In Pakistan, jihadists tried -- and failed -- twice to kill President Gen. Pervez Musharraf. The danger to Musharraf's life did not prevent him from reaching out to India in a peace process, nor did the attempts trigger a military or popular rising against him. Al Qaeda knows that the culminating battle of the war will be waged in northwestern Pakistan when U.S. forces go after Osama bin Laden and his command cells. They must topple Musharraf to generate a major obstacle to U.S. plans. Therefore, the jihadists must get Musharraf. So far, they have failed.
At the moment, nothing is going al Qaeda's way. That does not mean al Qaeda is defeated. The war isn't over 'til it's over, and as the United States is showing in Iraq, reversals in war are common; the measure of victory is how quickly and effectively one adjusts to the reality and creates a new strategy. Al Qaeda has clearly lost the first round; it is readying for the second.
This second round appears to consist of two parts. One has been clearly defined: Al Qaeda will try to bring down the Saudi government. Riyadh's assault on al Qaeda certainly has hurt the group, but it has not destroyed it. The Wahhabi zeal -- which has fueled al Qaeda -- has its home in Saudi Arabia and is deeply rooted there. Opposition to the Saudi regime is not trivial. Whether al Qaeda can overthrow the regime is unclear, but bin Laden's statements make it clear that this is where his focus will be.
There is then the question of an attack on the United States. Bin Laden concedes that Sept. 11 failed to achieve al Qaeda's strategic goals. In fact, events since then have moved in just the opposite direction. The problem was the lack of political preparation in the Islamic world. The weakness among Arab regimes generally and Saudi Arabia particularly meant that the U.S. response -- rather than triggering massive anti-American resistance -- resulted in broad-based collaboration.
Another attack on the United States on the same order as Sept. 11 is not likely to succeed either, since collaboration has intensified. Given that al Qaeda does not intend simply to kill Americans, but rather to achieve political goals in the Islamic world by killing Americans, an attack at this moment squanders resources without achieving the wanted goal. At the same time, al Qaeda must demonstrate that it has a way out of the "pitch-black misfortunes" that have befallen it. It must do something, and do it quickly. Overthrowing the Saudi regime is not going to happen soon.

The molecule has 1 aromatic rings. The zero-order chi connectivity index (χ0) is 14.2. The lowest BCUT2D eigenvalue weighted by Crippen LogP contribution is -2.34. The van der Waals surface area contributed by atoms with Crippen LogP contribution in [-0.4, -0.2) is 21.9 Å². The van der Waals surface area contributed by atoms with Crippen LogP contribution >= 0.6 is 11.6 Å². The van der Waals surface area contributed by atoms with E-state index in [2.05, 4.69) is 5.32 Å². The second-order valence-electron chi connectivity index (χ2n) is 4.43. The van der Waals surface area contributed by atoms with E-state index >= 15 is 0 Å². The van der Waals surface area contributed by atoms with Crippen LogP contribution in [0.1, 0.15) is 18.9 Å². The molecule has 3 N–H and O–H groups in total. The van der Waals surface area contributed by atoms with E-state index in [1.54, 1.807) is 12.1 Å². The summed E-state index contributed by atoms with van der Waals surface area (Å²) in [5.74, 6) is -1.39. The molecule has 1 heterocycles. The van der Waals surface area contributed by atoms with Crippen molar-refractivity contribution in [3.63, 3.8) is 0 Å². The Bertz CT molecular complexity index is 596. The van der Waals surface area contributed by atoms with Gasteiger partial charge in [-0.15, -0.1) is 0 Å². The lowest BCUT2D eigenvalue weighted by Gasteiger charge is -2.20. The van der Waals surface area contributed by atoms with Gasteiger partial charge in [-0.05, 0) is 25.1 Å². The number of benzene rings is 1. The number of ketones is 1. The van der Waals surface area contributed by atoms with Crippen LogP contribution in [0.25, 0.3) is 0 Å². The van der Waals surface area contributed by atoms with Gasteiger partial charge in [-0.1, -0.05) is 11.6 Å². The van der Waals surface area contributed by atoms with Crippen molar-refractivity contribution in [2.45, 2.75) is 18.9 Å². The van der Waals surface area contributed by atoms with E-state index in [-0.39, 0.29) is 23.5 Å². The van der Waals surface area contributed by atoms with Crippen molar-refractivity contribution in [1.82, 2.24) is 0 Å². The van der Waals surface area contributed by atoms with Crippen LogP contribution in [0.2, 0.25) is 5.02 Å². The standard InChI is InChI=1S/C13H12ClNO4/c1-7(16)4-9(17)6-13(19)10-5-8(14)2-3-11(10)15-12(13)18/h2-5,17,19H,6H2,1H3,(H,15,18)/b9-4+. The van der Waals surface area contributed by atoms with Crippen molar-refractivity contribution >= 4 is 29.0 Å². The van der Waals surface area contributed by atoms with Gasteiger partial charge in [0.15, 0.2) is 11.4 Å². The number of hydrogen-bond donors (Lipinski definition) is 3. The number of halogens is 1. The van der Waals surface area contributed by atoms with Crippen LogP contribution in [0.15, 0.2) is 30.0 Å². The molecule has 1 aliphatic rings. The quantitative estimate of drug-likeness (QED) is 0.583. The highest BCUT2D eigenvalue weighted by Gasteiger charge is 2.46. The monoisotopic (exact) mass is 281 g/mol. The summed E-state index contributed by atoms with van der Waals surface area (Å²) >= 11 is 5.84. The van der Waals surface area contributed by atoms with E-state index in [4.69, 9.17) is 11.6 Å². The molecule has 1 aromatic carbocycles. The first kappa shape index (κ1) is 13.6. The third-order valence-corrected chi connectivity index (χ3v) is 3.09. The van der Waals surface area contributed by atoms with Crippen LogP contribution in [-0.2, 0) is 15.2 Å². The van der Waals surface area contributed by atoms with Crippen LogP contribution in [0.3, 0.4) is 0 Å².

From a strictly strategic viewpoint, al Qaeda should postpone attacking the United States until it can reshape the politics of the Saudi peninsula. From a political viewpoint, the more impotent al Qaeda appears, the less its chances to achieve that political redefinition. It is caught in a chicken-or-egg problem -- and time, most definitely, is not on al Qaeda's side.
One solution would be what we would call a trans-Sept. 11 attack -- an attack that dwarfed Sept. 11 in significance. Obviously a nuclear, biological or chemical attack designed to cause enormous casualties would be such an attack and potentially -- and we emphasize potentially -- would accomplish two things. It might reinvigorate al Qaeda in the Islamic world by reinforcing its capabilities and competence -- neither is highly respected at the moment -- thus contributing to the political reality bin Laden spoke of. Second, it might -- in al Qaeda's mind -- convince the American public that the price of fighting al Qaeda is too high. There is a risk, of course. The Islamic masses might well take the same course that followed Sept. 11: vigorous conversation coupled with inaction, and the American public might want blood instead of withdrawal.
A serious question is whether al Qaeda can pull off a trans-Sept. 11 attack. It might be forced to go for a Sept. 11-type attack because that is the best available. Or, alternatively, it might decide to avoid any attacks in the United States, opting instead to focus resources on the struggle in Saudi Arabia and on bringing down Musharraf in Pakistan.
These are some of al Qaeda's choices. Which it will choose is an open question. What is clear is that al Qaeda is at a crossroads and -- like the United States in the spring of 2002 -- it does not have really good choices, and therefore, must choose the best of a bad lot. Al Qaeda's original war plan is obsolete. The straight line it drew from Sept. 11 to the Caliphate has hit a wall. Bin Laden knows it. He doesn't have a good Plan B, but he will have to cook one up anyway. The war is not over, but for the moment, it is al Qaeda's turn to sweat out a solution to a difficult strategic problem. If they can't do that, then the war could very well be over, at least for this generation.
(*) Dr. George Friedman is chairman and founder of Stratfor.com